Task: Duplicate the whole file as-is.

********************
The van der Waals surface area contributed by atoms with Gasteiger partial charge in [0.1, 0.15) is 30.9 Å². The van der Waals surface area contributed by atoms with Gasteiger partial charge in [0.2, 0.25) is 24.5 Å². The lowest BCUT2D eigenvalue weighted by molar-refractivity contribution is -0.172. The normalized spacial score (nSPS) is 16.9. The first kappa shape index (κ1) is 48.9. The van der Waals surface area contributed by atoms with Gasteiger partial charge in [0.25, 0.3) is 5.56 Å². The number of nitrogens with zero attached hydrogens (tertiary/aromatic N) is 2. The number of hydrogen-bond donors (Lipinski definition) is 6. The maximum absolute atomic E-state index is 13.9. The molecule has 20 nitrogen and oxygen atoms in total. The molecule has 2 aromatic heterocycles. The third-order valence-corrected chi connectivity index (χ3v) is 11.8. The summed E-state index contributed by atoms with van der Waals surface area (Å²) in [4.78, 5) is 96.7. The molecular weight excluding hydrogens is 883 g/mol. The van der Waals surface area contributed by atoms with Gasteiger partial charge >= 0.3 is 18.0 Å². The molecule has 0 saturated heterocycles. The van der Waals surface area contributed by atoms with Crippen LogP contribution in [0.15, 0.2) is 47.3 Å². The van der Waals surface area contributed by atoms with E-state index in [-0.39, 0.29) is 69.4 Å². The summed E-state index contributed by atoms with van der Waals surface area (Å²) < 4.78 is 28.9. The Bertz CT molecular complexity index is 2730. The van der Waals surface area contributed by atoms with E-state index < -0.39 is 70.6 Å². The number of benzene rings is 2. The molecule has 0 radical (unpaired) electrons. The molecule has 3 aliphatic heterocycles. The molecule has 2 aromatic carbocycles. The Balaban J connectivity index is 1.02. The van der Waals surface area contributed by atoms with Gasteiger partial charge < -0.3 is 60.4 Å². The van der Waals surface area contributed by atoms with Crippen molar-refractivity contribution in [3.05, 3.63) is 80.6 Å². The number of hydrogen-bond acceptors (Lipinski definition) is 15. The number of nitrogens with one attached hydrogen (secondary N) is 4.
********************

The van der Waals surface area contributed by atoms with Gasteiger partial charge in [0.1, 0.15) is 30.9 Å². The van der Waals surface area contributed by atoms with Gasteiger partial charge in [0.2, 0.25) is 24.5 Å². The lowest BCUT2D eigenvalue weighted by molar-refractivity contribution is -0.172. The normalized spacial score (nSPS) is 16.9. The first kappa shape index (κ1) is 48.9. The van der Waals surface area contributed by atoms with Gasteiger partial charge in [0.25, 0.3) is 5.56 Å². The number of nitrogens with zero attached hydrogens (tertiary/aromatic N) is 2. The number of hydrogen-bond donors (Lipinski definition) is 6. The maximum absolute atomic E-state index is 13.9. The molecule has 20 nitrogen and oxygen atoms in total. The molecule has 2 aromatic heterocycles. The third-order valence-corrected chi connectivity index (χ3v) is 11.8. The summed E-state index contributed by atoms with van der Waals surface area (Å²) in [4.78, 5) is 96.7. The molecular weight excluding hydrogens is 883 g/mol. The van der Waals surface area contributed by atoms with Gasteiger partial charge >= 0.3 is 18.0 Å². The molecule has 0 saturated heterocycles. The van der Waals surface area contributed by atoms with Crippen LogP contribution in [0.15, 0.2) is 47.3 Å². The van der Waals surface area contributed by atoms with E-state index in [-0.39, 0.29) is 69.4 Å². The summed E-state index contributed by atoms with van der Waals surface area (Å²) < 4.78 is 28.9. The Bertz CT molecular complexity index is 2730. The van der Waals surface area contributed by atoms with E-state index < -0.39 is 70.6 Å². The number of benzene rings is 2. The molecule has 0 radical (unpaired) electrons. The molecule has 3 aliphatic heterocycles. The molecule has 2 aromatic carbocycles. The Balaban J connectivity index is 1.02. The van der Waals surface area contributed by atoms with Gasteiger partial charge < -0.3 is 60.4 Å². The van der Waals surface area contributed by atoms with Crippen molar-refractivity contribution in [3.05, 3.63) is 80.6 Å². The number of hydrogen-bond acceptors (Lipinski definition) is 15. The number of nitrogens with one attached hydrogen (secondary N) is 4.